Anyone have experience with a Sabatti BIG 5 EDL

Discussion in 'Double Rifles' started by rinehart0050, Oct 30, 2016.

  1. CLICKBANGBANG

    CLICKBANGBANG AH Veteran

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    I made the mistake of acquiring a few dangerous game caliber cartridges for my son and I's small Cartridge collection... Shortly thereafter holding a .450 NE, I find myself on Guns International clicking links that say, "Merkel", and "Heym". Also running searches on Gun broker with similar titles. Unfortunately I can't seem to currently justify the price for many of these fine doubles. But at the price of a Sabatti, I may put change coins in a jar labeled Double. The Purdey are a hair north of what I'd have for a budget. I'd also like to know how the Sabatti are doing.

    I'm wondering what difference between the actions and barrels there are between the Sabatti Classic, vs the new EDL. Not a lot of information out there this.

    It looks like Wholesale hunter is identifying the guns they are selling as new production and not "Cabelas" guns. Sad to see a sub standard production run attempting a budget double drag the name of the company through the mud so bad that retailers years later are still disassociating their stock from the problem child. I do hope as the classic double seems to be regaining popularity, that these newly released guns are funtioning and shooting up to standard.
     
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  2. Lbarr265

    Lbarr265 AH Veteran

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    Not sure if it is true but I heard a rumor all ‘new’ production sabattis had an x in the serial number to help clients avoid the old stock with the problems. Can anyone confirm that for those of us who salivate for a double on a budget?
     

  3. norfolk shooter

    norfolk shooter AH Fanatic

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    I'll let you know when I get mine. Mind you it's in the UK so might not have the X The importer has sent me photos of the muzzle and it all looks ship shape to me and there in house smith
     
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  4. norfolk shooter

    norfolk shooter AH Fanatic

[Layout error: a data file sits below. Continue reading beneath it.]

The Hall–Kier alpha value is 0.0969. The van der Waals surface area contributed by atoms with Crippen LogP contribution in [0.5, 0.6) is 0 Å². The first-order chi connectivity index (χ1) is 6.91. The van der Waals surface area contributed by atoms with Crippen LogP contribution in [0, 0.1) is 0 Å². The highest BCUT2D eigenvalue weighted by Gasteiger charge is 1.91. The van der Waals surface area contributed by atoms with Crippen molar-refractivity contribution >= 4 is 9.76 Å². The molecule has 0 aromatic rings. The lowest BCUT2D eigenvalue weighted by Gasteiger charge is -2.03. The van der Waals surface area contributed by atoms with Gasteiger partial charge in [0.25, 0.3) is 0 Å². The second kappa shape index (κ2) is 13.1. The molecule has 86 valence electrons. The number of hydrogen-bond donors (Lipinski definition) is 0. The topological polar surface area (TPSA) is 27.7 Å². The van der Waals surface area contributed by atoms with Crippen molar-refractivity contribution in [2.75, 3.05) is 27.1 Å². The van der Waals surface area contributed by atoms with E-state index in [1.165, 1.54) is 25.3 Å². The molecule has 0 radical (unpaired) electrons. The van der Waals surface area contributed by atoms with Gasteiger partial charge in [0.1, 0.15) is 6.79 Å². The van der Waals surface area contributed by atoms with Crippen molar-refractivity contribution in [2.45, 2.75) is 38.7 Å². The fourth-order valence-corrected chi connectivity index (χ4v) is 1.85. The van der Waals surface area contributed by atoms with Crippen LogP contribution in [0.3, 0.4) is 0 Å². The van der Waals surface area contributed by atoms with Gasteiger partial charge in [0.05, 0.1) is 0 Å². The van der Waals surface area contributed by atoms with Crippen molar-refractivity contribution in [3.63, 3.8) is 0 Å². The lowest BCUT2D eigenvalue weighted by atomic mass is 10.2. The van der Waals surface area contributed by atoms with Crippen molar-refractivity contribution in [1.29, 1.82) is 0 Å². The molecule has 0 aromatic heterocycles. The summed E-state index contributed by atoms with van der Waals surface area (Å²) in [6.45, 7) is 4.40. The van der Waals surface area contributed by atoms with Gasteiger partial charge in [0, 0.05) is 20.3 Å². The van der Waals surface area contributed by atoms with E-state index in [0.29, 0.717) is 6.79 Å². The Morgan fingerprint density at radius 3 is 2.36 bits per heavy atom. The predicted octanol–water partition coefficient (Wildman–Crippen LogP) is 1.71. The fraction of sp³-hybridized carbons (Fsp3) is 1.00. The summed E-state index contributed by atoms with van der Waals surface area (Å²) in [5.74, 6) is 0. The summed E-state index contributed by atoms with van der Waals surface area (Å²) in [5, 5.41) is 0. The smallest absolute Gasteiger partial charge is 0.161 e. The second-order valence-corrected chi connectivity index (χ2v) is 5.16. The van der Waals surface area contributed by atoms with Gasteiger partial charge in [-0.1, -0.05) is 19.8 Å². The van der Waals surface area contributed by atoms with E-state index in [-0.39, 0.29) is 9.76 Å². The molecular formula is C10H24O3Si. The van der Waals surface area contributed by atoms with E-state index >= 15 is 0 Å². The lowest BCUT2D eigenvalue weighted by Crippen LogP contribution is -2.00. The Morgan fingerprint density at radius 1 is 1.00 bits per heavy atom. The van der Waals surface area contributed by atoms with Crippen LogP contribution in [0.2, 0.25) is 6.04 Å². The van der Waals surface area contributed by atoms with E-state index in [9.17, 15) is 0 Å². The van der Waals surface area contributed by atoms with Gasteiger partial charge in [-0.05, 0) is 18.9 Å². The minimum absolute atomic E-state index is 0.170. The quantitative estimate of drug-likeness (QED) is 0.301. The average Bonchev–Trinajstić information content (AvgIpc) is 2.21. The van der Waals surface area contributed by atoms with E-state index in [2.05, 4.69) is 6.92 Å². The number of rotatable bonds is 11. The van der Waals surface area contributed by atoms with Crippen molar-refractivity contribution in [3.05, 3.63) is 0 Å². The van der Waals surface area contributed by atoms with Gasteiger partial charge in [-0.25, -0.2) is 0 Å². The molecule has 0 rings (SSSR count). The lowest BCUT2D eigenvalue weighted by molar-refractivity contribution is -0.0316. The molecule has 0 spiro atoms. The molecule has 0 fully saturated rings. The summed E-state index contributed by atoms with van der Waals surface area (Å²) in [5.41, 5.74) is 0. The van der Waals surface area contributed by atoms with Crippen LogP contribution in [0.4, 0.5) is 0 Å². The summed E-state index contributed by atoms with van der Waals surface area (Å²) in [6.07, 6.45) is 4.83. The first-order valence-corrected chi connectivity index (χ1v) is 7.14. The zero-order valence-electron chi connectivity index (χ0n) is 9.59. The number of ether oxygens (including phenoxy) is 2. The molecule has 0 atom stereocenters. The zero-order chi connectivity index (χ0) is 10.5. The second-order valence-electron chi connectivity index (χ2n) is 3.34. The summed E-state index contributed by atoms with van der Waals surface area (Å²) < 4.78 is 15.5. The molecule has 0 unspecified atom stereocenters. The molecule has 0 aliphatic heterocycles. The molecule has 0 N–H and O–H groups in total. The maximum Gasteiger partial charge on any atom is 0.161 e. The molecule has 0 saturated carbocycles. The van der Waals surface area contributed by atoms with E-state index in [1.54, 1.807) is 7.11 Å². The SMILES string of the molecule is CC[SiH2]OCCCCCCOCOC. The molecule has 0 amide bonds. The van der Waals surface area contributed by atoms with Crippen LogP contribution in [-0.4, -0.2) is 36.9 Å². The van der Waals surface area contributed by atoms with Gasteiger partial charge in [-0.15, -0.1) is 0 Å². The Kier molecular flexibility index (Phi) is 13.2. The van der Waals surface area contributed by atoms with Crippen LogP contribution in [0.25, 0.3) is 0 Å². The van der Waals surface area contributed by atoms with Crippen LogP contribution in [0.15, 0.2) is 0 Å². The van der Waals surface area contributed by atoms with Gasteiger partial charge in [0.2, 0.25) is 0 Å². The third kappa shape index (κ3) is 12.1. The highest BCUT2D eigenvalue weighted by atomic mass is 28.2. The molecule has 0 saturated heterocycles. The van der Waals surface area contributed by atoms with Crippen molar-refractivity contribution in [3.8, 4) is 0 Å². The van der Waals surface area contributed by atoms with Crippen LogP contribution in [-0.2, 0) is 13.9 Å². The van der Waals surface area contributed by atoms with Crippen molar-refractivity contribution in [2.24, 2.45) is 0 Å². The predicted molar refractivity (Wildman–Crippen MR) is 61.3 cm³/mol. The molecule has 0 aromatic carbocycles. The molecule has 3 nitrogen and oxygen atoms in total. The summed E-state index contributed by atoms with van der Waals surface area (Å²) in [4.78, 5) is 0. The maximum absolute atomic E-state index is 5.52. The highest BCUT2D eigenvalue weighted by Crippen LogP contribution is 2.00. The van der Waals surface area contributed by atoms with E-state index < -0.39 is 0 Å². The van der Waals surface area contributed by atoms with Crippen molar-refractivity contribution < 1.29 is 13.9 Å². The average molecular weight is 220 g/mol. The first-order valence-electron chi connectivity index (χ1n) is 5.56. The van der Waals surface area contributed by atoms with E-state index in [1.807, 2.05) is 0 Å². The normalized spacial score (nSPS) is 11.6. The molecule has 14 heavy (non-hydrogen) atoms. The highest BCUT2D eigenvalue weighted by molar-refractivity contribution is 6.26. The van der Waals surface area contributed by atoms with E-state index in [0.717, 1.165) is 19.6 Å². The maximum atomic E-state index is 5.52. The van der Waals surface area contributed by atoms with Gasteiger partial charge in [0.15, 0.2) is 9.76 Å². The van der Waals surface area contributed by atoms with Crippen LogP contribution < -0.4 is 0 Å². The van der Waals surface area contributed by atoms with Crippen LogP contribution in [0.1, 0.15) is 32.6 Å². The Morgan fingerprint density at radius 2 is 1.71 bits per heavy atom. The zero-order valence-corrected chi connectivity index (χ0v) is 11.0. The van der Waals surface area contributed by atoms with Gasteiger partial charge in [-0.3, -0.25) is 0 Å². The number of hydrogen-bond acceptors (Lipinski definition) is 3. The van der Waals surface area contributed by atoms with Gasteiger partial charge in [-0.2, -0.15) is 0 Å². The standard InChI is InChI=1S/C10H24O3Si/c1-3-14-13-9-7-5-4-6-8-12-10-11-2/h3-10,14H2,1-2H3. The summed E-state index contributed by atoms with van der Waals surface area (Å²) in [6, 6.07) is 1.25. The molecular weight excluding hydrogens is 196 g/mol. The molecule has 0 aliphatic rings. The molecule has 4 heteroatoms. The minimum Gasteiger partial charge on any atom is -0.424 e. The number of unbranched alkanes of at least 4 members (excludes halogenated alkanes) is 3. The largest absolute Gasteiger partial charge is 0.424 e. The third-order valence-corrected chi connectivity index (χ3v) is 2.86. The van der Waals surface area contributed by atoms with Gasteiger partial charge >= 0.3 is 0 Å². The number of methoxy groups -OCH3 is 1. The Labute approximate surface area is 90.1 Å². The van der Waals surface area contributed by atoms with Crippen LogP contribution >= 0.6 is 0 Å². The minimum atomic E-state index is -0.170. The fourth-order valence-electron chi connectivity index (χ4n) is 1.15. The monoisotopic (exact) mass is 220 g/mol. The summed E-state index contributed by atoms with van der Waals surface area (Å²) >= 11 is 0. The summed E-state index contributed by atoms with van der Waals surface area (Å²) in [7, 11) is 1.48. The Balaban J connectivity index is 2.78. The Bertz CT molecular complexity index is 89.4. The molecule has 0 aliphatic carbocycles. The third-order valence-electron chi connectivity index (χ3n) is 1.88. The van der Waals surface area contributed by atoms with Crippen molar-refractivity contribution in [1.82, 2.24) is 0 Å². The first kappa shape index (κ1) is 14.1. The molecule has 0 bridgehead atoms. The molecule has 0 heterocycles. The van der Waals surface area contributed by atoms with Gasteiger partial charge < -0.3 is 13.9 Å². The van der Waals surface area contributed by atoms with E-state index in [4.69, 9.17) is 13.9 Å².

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    IMG_0682.JPG
    That's what I mean
     
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  5. Tokoloshe Safaris

    Tokoloshe Safaris SPONSOR Since 2017 AH Enthusiast

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    If you have a sabatti that does not shoot conact ken owens in Moscow Tennessee. He is a top gunsmith. He bought all of Cabellas sabattis, corrected what was wrong with each one and resold all of them.
     
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  6. tomahawker

    tomahawker AH Member

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    I got a used first run in 470 for $3500. Put 40 rounds down her. Shoots great
     

  7. matt85

    matt85 AH ENABLER AH Legend

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    I still have a bad taste in my mouth from my Sabatti, however it was an older rifle. that gun was junk and had numerous issues including a complete failure of its action.

    you get what you pay for.

    -matt
     

  8. BigBore

    BigBore AH Senior Member

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    The EDL is the upgraded version with engraved side lock plates and ungraded wood. Craig Boddington owns a Left Handed version in 450 NE and loves it. I own 3 Sabtti's 2 are the standard Big Five, one in .500 NE one in 450/400 3"NE and a O/U in 9.3X74R with a spare barrel set in 20 ga. I just got back from Safari in Mozambique with Craig Boddington where I shot 2 buffalo, one with the Sabatti 450/400 and Craig borrowed it to shoot his 100th buffalo. The standard Big Five will no longer be imported except on special order and the existing ones sell around $5,000 or so. the Newer EDL models sell between $7,000 and $8,000. Mike Scoby when he was still the editor of Petersen's Hunting also owns a Sabatti Big Five in 500 NE which he used to shoot an elephant in Namibia earlier this year but the show did not air because elephant hunting is no longer political correct.
     

  9. ActionBob

    ActionBob AH ENABLER AH Legend

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    Stay with rimmed double gun cartridges. Less complicated mechanics and much better resale. I absolutely love the 416 Rigby cartridge, but leave the bolt gun cartriges to the bolt guns.
     

  10. cbvanb

    cbvanb AH Senior Member

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    I just took delivery on my Sabatti EDL today, in 500 Nitro. There is no X in the serial number. Cosmetically the rifle is a solid 10, and the regulation target shows two shots one inch apart. Stand by for a range report tomorrow.
     
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  11. cbvanb

    cbvanb AH Senior Member